Almost-forgotten hip-hop parody. The title is an "analagram" (sic) for Political Unrest Stablises Society -- Yeah!

10. The Rutles: "Goose-Step Mama" from The Rutles All You Need is Cash (1978)
Obviously.

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Ryan Gilbey is the New Statesman's film critic. He is also the author of It Don't Worry Me (Faber), about 1970s US cinema, and a study of Groundhog Day in the "Modern Classics" series (BFI Publishing). He was named reviewer of the year in the 2007 Press Gazette awards.

Photo: Hunter Skipworth / Moment
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Cones and cocaine: the ice cream van's links with organised crime

A cold war is brewing to the tinkling of "Greensleeves".

Anyone who has spent a summer in this country will be familiar with the Pavlovian thrill the first tinny notes of “Greensleeves” stir within the stolid British breast.

The arrival of the ice cream van – usually at least two decades older than any other vehicle on the road, often painted with crude approximations of long-forgotten cartoon characters and always, without fail, exhorting fellow motorists to “Mind that child!” – still feels like a simple pleasure of the most innocent kind.

The mobile ice cream trade, though, has historical links with organised crime.

Not only have the best routes been the subject of many, often violent turf wars, but more than once lollies have served as cover for goods of a more illicit nature, most notoriously during the Glasgow “Ice Cream Wars” of the early 1980s, in which vans were used as a front for fencing stolen goods and dealing drugs, culminating in an arson attack that left six people dead.

Although the task force set up to tackle the problem was jokingly nicknamed the “Serious Chimes Squad” by the press, the reality was somewhat less amusing. According to Thomas “T C” Campbell, who served almost 20 years for the 1984 murders before having his conviction overturned in 2004, “A lot of my friends were killed . . . I’ve been caught with axes, I’ve been caught with swords, open razors, every conceivable weapon . . . meat cleavers . . . and it was all for nothing, no gain, nothing to it, just absolute madness.”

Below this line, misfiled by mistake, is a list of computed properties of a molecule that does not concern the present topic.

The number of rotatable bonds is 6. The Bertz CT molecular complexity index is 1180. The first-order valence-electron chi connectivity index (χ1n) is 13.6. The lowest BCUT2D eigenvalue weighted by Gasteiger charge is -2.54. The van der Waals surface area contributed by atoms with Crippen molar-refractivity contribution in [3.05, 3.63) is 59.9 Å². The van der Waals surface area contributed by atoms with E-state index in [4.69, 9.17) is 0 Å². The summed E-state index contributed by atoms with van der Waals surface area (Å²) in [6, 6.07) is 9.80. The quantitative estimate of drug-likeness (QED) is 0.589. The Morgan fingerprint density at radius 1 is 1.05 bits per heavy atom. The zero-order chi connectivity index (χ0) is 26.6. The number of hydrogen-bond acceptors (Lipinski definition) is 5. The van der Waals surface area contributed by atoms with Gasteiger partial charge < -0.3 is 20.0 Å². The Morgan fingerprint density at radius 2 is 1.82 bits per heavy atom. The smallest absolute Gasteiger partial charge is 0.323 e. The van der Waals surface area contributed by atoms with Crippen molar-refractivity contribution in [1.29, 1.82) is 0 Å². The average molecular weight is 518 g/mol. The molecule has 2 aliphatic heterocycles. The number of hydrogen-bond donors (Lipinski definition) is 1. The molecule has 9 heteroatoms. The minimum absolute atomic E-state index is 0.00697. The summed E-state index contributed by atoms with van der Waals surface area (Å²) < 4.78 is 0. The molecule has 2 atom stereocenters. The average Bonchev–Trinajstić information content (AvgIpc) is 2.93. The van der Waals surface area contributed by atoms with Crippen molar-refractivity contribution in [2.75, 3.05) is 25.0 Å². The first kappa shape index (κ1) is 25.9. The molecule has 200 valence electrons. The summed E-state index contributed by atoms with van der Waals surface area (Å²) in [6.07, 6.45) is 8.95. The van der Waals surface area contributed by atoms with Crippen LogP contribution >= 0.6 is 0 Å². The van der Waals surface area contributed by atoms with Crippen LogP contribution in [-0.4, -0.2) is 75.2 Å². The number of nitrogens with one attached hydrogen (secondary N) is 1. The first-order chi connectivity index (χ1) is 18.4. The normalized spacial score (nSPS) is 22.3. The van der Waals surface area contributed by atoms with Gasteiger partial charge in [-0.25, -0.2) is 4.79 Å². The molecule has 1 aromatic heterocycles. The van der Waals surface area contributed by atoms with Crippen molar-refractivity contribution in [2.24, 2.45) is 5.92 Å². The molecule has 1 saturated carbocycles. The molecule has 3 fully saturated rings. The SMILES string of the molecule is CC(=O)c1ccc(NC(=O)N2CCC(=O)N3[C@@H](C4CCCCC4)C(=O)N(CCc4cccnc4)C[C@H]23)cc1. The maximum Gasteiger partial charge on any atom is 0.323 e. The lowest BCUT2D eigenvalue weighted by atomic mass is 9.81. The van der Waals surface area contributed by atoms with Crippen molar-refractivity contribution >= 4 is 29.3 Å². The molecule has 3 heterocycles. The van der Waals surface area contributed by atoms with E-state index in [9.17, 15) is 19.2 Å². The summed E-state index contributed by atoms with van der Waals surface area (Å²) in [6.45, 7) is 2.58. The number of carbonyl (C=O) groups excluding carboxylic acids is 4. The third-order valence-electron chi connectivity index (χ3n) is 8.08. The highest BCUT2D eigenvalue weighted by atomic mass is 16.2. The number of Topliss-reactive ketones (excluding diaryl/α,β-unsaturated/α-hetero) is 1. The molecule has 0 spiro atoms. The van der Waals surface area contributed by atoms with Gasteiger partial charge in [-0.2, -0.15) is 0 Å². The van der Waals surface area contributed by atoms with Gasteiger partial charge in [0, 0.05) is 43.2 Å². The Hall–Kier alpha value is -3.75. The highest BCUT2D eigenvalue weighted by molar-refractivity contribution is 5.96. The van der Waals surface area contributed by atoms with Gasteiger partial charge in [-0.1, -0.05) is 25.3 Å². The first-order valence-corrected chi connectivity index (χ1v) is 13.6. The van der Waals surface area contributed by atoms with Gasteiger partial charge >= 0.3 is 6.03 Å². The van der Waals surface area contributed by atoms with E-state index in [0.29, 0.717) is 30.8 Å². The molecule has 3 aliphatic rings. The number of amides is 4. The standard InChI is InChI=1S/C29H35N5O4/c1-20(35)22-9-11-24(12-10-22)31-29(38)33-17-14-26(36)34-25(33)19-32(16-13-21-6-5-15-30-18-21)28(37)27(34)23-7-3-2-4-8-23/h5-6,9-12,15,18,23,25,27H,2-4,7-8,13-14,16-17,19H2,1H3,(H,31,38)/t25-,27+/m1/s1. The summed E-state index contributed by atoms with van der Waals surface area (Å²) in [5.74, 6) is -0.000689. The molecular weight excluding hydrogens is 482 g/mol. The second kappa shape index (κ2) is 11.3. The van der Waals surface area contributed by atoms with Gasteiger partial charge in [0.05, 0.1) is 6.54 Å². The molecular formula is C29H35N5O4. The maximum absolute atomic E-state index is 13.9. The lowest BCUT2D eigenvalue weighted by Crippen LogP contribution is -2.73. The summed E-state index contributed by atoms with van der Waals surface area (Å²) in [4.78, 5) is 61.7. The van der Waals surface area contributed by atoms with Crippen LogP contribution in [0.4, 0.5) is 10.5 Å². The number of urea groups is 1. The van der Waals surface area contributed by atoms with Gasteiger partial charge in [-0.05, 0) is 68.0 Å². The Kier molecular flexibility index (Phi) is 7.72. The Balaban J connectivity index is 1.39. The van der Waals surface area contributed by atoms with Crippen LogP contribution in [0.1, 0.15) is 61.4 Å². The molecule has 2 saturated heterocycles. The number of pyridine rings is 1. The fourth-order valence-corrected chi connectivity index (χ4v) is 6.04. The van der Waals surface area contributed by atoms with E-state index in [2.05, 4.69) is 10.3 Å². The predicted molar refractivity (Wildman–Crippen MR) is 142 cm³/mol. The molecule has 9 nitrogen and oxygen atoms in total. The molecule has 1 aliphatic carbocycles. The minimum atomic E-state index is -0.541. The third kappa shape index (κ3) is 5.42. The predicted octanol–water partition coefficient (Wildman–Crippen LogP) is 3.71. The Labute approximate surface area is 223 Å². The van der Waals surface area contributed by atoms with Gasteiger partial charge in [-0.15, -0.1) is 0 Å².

Tales of vans being robbed at gunpoint and smashed up with rocks abounded in the local media of the time and continue to pop up – a search for “ice cream van” on Google News throws up the story of a Limerick man convicted last month of supplying “wholesale quantities” of cocaine along with ice cream. There are also reports of the Mob shifting more than 40,000 oxycodone pills through a Lickety Split ice cream van on Staten Island between 2009 and 2010.

Even for those pushing nothing more sinister than a Strawberry Split, the ice cream business isn’t always light-hearted. BBC Radio 4 devoted an entire programme last year to the battle for supremacy between a local man who had been selling ice creams in Newbiggin-by-the-Sea since 1969 and an immigrant couple – variously described in the tabloids as Polish and Iraqi but who turned out to be Greek – who outbid him when the council put the contract out to tender. The word “outsiders” cropped up more than once.

This being Britain, the hostilities in Northumberland centred around some rather passive-aggressive parking – unlike in Salem, Oregon, where the rivalry from 2009 between an established local business and a new arrival from Mexico ended in a highish-speed chase (for an ice cream van) and a showdown in a car park next to a children’s playground. (“There’s no room for hate in ice cream,” one of the protagonists claimed after the event.) A Hollywood production company has since picked up the rights to the story – which, aptly, will be co-produced by the man behind American Sniper.

Thanks to competition from supermarkets (which effortlessly undercut Mister Softee and friends), stricter emission laws in big cities that have hit the UK’s ageing fleet particularly hard, and tighter regulations aimed at combating childhood obesity, the trade isn’t what it used to be. With margins under pressure and a customer base in decline, could this summer mark the start of a new cold war?

Felicity Cloake is the New Statesman’s food columnist. Her latest book is The A-Z of Eating: a Flavour Map for Adventurous Cooks.

This article first appeared in the 22 June 2017 issue of the New Statesman, The zombie PM